June 20, 2021

This one is for the regulators, although everyone will love it. But please share it with all your regulator friends.

In 2014, two countries, on opposite sides of the world, embarked on a path to make themselves global centers of fintech. One was Singapore, where the Monetary Authority of Singapore, MAS, began building a uniquely creative and powerful innovation ecosystem. The other was the UK, where the Financial Conduct Authority kicked off an innovation program, often in collaboration with the Bank of England.

In short order, both countries recognized that the same technologies that drive fintech also have to drive financial regulation. The whole system must transition to the digital age.

I got to know both programs very early on, starting in about 2015, so, about six years ago. The Singapore initiative is amazing and everyone should study it as a model. It has some unique elements, however, including a lot of capacity to invest in private sector innovation. For most countries wanting to build these kinds of programs, the FCA’s approach may be easier to emulate. And, as a former regulator myself, I realized long ago that we needed a case study on it, so that everyone can learn from how they have done it.

And then I came up with the perfect person to write such a study. Amy Friend was formerly the Chief Counsel of the Office of the Comptroller of the Currency, our US regulator of nationally chartered banks. Amy led the original innovation initiative of the OCC, and she had told me that she took inspiration in that effort from looking at the FCA’s program. She also serves on our AIR Advisory Council. When she retired from the OCC, I asked her to write a paper on the FCA and here it is:  The Financial Conduct Authority’s Innovation Journey: Moving Forward in the Face of Uncertainty

How did the FCA do this? How did they turn a traditional financial regulatory agency into an institution that is now rapidly becoming digital, tech-driven, and innovative almost by default? What challenges did they encounter? How did they overcome them? What went wrong? Did they make mistakes? What did they learn from them, and from their successes, and from the experimentation they did? What advice do they have for other regulators?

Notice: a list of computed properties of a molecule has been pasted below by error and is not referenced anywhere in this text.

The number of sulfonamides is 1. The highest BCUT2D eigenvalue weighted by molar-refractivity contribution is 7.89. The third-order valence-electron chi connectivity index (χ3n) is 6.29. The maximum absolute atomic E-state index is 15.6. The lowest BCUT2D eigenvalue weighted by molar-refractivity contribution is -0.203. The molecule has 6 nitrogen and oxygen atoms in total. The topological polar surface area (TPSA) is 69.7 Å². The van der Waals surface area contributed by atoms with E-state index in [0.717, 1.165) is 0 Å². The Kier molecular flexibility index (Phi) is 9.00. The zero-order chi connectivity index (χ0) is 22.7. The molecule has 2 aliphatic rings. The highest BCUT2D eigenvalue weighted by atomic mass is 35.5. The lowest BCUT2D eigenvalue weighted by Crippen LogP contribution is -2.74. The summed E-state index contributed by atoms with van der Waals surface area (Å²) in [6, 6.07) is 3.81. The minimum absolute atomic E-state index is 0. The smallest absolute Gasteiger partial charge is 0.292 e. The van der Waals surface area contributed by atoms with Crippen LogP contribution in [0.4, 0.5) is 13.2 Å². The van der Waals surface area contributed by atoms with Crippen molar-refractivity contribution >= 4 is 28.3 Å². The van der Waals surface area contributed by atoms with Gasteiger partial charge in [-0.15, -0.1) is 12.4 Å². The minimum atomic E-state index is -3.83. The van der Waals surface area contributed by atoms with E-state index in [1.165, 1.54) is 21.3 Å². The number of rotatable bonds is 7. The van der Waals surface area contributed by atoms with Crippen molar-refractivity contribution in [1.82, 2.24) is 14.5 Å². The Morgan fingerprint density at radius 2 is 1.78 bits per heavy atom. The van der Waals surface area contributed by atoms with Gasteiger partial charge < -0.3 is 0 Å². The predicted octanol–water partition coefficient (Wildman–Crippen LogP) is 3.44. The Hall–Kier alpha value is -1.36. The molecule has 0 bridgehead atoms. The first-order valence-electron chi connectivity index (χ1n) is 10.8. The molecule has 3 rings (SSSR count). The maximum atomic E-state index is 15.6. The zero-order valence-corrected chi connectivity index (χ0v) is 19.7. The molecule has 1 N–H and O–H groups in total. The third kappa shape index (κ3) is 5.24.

We had planned for Amy to interview people in London for the project early last year, and then COVID intervened. Instead, she talked with dozens of people by phone.

In today’s show, she shares what she learned. She describes what inspired her about the FCA’s work, including the epiphany that was a breakthrough for the OCC’s own planning. She explains what prompted the FCA to start on its innovation journey, before most of its global counterparts had begun to focus on fintech, or even heard of regtech? How do these efforts advance the FCA’s mission, including for consumer protection? How can a small innovation unit impact the broader work of a big regulatory organization? What is the role of agency leadership? How did they invent the regulatory sandbox, and what has it accomplished? How did they invent the regulatory TechSprint -- where would they even get such a novel idea? How did they shift the culture -- which, at regulatory agencies, as we all know -- tends to be traditional by design?